In a recent reflective moment I was thinking about Vietnam.
When I was younger, the country was permanently in the news: the Vietnam War started in 1945 with the attempt to re-establish French colonial rule and ended in 1975 with the American withdrawal and the final unification of the country under communist rule.
Now that former warzone is a tourism hotspot.
It’s not the only destination that has gone from being off-limits in the seventies to being a top destination for businesses and holidaymakers: Beijing, Shanghai, Moscow, St Petersburg, Prague, Budapest, Tallinn. You can also add in Cuba and what was a small one-hotel trading port called Dubai.
If you were a property investor in the mid-seventies and you knew then what was going to happen in those destinations, you might just have made one or two fruitful investments.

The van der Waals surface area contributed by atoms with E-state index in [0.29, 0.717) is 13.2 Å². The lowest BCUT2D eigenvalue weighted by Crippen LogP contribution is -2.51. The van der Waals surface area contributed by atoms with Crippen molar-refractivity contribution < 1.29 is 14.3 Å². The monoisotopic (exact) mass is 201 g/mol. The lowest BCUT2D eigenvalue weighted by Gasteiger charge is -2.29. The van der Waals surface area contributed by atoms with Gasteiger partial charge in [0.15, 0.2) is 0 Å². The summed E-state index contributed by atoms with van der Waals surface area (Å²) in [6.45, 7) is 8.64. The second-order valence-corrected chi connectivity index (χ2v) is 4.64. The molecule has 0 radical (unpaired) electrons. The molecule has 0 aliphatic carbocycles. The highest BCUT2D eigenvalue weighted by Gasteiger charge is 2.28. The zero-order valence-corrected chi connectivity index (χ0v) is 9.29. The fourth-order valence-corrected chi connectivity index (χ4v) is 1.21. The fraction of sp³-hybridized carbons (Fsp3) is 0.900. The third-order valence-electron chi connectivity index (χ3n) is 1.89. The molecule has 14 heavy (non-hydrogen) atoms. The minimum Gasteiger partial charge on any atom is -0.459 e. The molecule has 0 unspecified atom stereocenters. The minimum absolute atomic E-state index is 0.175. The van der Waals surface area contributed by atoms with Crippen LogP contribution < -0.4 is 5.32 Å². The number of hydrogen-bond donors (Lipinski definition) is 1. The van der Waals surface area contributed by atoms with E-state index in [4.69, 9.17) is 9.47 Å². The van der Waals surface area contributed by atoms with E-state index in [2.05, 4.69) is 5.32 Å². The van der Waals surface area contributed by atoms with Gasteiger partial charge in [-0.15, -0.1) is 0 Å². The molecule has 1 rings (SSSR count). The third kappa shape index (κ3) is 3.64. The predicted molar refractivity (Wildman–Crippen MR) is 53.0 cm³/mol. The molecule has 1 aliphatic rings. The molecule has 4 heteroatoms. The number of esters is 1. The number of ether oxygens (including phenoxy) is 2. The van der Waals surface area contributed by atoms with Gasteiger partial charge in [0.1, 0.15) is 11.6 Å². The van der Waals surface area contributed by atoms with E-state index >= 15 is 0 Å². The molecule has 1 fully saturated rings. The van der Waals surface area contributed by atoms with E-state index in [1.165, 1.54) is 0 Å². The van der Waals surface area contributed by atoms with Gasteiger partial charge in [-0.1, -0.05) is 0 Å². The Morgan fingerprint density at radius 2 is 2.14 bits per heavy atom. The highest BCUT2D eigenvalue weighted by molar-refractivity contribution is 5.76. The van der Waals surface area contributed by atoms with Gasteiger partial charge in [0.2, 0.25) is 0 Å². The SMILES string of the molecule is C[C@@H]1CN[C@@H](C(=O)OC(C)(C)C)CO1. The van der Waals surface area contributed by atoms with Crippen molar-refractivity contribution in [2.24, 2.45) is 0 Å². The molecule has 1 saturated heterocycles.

A great many corporations now employ so-called futurists – at excessive salaries – to predict market trends to try and future-proof research, development and investment strategies.
I’ve listed ten places that are popular today that you couldn’t go to 35 years ago. The obvious question now is: where are the business and holiday hotspots of the next 35 years? Where should you start negotiating land deals?
A couple with FCO warnings stamped all over them: Burma (or Myanmar, as the generals call it) and Beirut, a beautiful city still struggling with sectarian unrest.
And then there’s Zimbabwe. Hopefully a certain individual will be gone and a beautiful country restored.
Tibet is a fascinating place that may also one day be easier to get to than it is today.
There’s also northern Japan and Christchurch – two areas both brutally hit by natural catastrophes this year.
Finally, there’s Baghdad, Tehran, Tripoli and Damascus.
You might scoff at Baghdad – but go back to my earlier comments on Vietnam. As crazy as it sounds, Baghdad, on the banks of the Tigris and Euphrates, could just be the top destination of 2045.
Nigel Cooper was the founding chair of events trade association Eventia. He is executive director of P&MM Events & Communications.
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